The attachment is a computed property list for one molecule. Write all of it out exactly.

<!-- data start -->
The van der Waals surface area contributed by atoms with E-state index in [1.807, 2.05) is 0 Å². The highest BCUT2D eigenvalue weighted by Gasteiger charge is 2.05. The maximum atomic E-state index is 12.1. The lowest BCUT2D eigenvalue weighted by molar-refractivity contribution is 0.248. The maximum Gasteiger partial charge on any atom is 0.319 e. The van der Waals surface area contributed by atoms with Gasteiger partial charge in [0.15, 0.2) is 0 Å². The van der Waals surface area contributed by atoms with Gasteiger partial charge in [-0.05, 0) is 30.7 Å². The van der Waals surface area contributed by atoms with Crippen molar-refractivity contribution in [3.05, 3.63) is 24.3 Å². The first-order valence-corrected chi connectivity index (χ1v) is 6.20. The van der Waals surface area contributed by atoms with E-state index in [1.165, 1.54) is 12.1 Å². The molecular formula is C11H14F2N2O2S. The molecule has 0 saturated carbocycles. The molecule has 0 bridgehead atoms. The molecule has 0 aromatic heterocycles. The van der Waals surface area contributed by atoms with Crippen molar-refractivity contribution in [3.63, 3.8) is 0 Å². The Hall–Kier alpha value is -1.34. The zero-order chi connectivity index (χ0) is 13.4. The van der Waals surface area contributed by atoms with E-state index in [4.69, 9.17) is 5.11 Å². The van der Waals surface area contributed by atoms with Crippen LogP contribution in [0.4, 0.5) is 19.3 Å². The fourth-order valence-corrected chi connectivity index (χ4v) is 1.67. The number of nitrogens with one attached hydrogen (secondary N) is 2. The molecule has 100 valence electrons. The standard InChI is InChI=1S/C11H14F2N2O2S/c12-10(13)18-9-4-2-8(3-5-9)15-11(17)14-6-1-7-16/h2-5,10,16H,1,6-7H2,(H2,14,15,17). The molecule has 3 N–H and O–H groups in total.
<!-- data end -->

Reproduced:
The van der Waals surface area contributed by atoms with E-state index in [1.807, 2.05) is 0 Å². The highest BCUT2D eigenvalue weighted by Gasteiger charge is 2.05. The maximum atomic E-state index is 12.1. The lowest BCUT2D eigenvalue weighted by molar-refractivity contribution is 0.248. The maximum Gasteiger partial charge on any atom is 0.319 e. The van der Waals surface area contributed by atoms with Gasteiger partial charge in [0.15, 0.2) is 0 Å². The van der Waals surface area contributed by atoms with Gasteiger partial charge in [-0.05, 0) is 30.7 Å². The van der Waals surface area contributed by atoms with Crippen molar-refractivity contribution in [3.05, 3.63) is 24.3 Å². The first-order valence-corrected chi connectivity index (χ1v) is 6.20. The van der Waals surface area contributed by atoms with E-state index in [1.165, 1.54) is 12.1 Å². The molecular formula is C11H14F2N2O2S. The molecule has 0 saturated carbocycles. The molecule has 0 bridgehead atoms. The molecule has 0 aromatic heterocycles. The van der Waals surface area contributed by atoms with Crippen molar-refractivity contribution in [3.63, 3.8) is 0 Å². The Hall–Kier alpha value is -1.34. The zero-order chi connectivity index (χ0) is 13.4. The van der Waals surface area contributed by atoms with E-state index in [4.69, 9.17) is 5.11 Å². The van der Waals surface area contributed by atoms with Crippen LogP contribution in [0.4, 0.5) is 19.3 Å². The fourth-order valence-corrected chi connectivity index (χ4v) is 1.67. The number of nitrogens with one attached hydrogen (secondary N) is 2. The molecule has 100 valence electrons. The standard InChI is InChI=1S/C11H14F2N2O2S/c12-10(13)18-9-4-2-8(3-5-9)15-11(17)14-6-1-7-16/h2-5,10,16H,1,6-7H2,(H2,14,15,17). The molecule has 3 N–H and O–H groups in total.